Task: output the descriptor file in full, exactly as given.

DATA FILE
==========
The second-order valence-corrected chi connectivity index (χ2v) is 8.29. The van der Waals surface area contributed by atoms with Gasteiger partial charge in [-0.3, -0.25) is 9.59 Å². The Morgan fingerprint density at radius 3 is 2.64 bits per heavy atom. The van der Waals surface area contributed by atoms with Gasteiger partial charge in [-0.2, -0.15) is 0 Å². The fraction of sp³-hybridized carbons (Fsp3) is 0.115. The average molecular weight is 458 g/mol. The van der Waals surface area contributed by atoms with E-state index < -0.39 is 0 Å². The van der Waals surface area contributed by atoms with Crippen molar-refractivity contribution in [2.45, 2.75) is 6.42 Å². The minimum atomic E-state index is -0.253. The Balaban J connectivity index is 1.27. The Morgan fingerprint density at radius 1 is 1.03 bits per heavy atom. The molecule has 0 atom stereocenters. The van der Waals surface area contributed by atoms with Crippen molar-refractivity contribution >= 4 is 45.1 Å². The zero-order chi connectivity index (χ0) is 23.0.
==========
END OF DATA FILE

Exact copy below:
The second-order valence-corrected chi connectivity index (χ2v) is 8.29. The van der Waals surface area contributed by atoms with Gasteiger partial charge in [-0.3, -0.25) is 9.59 Å². The Morgan fingerprint density at radius 3 is 2.64 bits per heavy atom. The van der Waals surface area contributed by atoms with Gasteiger partial charge in [-0.2, -0.15) is 0 Å². The fraction of sp³-hybridized carbons (Fsp3) is 0.115. The average molecular weight is 458 g/mol. The van der Waals surface area contributed by atoms with E-state index < -0.39 is 0 Å². The van der Waals surface area contributed by atoms with Crippen molar-refractivity contribution in [2.45, 2.75) is 6.42 Å². The minimum atomic E-state index is -0.253. The Balaban J connectivity index is 1.27. The Morgan fingerprint density at radius 1 is 1.03 bits per heavy atom. The molecule has 0 atom stereocenters. The van der Waals surface area contributed by atoms with Crippen molar-refractivity contribution >= 4 is 45.1 Å². The zero-order chi connectivity index (χ0) is 23.0.